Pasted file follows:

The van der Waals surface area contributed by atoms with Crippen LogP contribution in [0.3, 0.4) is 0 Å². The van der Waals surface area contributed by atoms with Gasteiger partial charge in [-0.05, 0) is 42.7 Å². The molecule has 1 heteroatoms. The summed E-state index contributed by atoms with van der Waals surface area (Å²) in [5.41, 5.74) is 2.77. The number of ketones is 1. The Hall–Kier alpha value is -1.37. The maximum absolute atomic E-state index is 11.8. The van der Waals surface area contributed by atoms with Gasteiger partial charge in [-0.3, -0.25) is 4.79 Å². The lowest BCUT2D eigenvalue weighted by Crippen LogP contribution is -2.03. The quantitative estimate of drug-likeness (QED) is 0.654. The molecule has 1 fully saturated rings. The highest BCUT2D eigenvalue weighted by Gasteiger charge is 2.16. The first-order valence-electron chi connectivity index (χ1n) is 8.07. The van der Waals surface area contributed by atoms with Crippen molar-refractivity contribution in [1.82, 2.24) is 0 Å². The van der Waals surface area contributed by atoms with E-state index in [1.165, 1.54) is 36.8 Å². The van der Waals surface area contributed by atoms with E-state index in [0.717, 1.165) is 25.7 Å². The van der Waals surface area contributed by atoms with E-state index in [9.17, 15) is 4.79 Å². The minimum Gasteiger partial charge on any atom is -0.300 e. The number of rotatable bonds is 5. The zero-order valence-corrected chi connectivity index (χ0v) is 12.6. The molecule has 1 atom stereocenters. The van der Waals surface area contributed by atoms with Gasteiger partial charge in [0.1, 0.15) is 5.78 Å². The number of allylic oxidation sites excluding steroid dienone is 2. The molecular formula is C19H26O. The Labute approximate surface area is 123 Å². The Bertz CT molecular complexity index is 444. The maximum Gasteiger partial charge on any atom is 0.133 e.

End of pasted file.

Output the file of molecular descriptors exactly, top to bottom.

The van der Waals surface area contributed by atoms with Crippen LogP contribution in [0.3, 0.4) is 0 Å². The van der Waals surface area contributed by atoms with Gasteiger partial charge in [-0.05, 0) is 42.7 Å². The molecule has 1 heteroatoms. The summed E-state index contributed by atoms with van der Waals surface area (Å²) in [5.41, 5.74) is 2.77. The number of ketones is 1. The Hall–Kier alpha value is -1.37. The maximum absolute atomic E-state index is 11.8. The van der Waals surface area contributed by atoms with Gasteiger partial charge in [-0.3, -0.25) is 4.79 Å². The lowest BCUT2D eigenvalue weighted by Crippen LogP contribution is -2.03. The quantitative estimate of drug-likeness (QED) is 0.654. The molecule has 1 fully saturated rings. The highest BCUT2D eigenvalue weighted by Gasteiger charge is 2.16. The first-order valence-electron chi connectivity index (χ1n) is 8.07. The van der Waals surface area contributed by atoms with Crippen molar-refractivity contribution in [1.82, 2.24) is 0 Å². The van der Waals surface area contributed by atoms with E-state index in [1.165, 1.54) is 36.8 Å². The van der Waals surface area contributed by atoms with E-state index in [0.717, 1.165) is 25.7 Å². The van der Waals surface area contributed by atoms with E-state index in [9.17, 15) is 4.79 Å². The minimum Gasteiger partial charge on any atom is -0.300 e. The number of rotatable bonds is 5. The zero-order valence-corrected chi connectivity index (χ0v) is 12.6. The molecule has 1 atom stereocenters. The van der Waals surface area contributed by atoms with Gasteiger partial charge in [0.1, 0.15) is 5.78 Å². The number of allylic oxidation sites excluding steroid dienone is 2. The molecular formula is C19H26O. The Labute approximate surface area is 123 Å². The Bertz CT molecular complexity index is 444. The maximum Gasteiger partial charge on any atom is 0.133 e.